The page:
Uh yeah I'm well aware lol. I'm saying that it's weirdly at odds with other clarifications and is just the lastest of a back and forth decision which suggests it's not a solid decision. All playgrounds are more or less the same, why should these be singled out? Other things such as art don't suddenly become ineligible because they're within a business. And playgrounds that require payment are no different than bowling alleys and other such communal forms of entertainment which are eligible.
Between the inconsistency in the ruling and the confusion caused by the differing rulings this seems like it's worth another look from niantic.
Yeah, I'd appreciate Niantic to look into fast food restaurant playgrounds again as well. With the multiple contradictory clarifications from the AMAs and the more ambiguous clarification from the wayfarer update log, it would be nice to know what the deal is.
Especially like what @AgentB0ss-ING brought up earlier. Pay-playgrounds like Chuck E Cheese would definitely be the generic business playgrounds that I think Niantic meant to strike down with the Jan 2020 clarification, but the free playgrounds at places like McDonalds were always fine until one of the AMA answers mentioned McDonalds as a generic business. So the free access playgrounds at those restaurants might be perfectly within guidelines.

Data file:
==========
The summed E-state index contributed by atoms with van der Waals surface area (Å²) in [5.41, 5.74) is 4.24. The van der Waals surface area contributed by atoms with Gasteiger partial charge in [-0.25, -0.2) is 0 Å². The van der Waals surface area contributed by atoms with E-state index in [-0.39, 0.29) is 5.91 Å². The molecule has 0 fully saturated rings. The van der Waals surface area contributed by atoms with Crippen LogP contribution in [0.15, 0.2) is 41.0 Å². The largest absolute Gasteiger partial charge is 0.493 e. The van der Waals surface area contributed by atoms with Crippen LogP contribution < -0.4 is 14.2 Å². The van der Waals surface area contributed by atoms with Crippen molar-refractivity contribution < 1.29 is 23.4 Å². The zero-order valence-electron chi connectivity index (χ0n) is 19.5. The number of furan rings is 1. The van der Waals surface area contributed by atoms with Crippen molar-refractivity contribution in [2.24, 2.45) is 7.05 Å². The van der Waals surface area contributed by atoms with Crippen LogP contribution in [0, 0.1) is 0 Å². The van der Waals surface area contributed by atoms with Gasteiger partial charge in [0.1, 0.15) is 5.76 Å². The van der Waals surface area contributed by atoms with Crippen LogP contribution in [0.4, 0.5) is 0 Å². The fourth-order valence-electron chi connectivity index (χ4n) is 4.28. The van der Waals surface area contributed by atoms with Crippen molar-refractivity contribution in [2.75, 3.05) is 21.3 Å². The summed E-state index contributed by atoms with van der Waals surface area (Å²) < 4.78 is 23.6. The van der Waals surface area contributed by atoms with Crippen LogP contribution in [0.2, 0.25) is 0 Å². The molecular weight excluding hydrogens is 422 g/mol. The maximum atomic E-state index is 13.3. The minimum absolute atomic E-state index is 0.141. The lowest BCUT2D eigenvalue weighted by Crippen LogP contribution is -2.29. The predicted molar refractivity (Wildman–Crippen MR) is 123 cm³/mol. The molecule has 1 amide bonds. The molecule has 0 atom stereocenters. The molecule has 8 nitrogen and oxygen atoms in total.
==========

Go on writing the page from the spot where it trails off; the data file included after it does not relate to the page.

So, by the same analogy would any object that represent a business (i.e. Ronald statue in McDonalds) eligible too?
Happened to see some of them nominated in my country, as well.
Mass produced objects/art are ineligible regardless of whether they represent a business or not.
Review them as any business =
Reject them as generic business as per the guidelines.
It's not about the business though, that would be like saying you should review a Mural like a business just because it's on the wall of one.
I've always interpreted that phrasing to mean that a playground in McDonalds is a "commercial play area" (and therefore, to be rejected), but now that I read it more closely I'm starting to doubt that interpretation... hear me out here: the AMA question specifically asks about coin operated games, and the answer says to accept play areas that are freely accessible to the public. So perhaps I've been interpreting it wrong, and that answer is referring to businesses where games, inflatables, and rides are behind an area that requires money/wristbands/coins to access or play - i.e. the play areas are the commercial aspect. In contrast, you don't have to make a purchase to access the McDonalds play area... even though it might be considered tacky to freeload by showing up to let the kids play without purchasing food.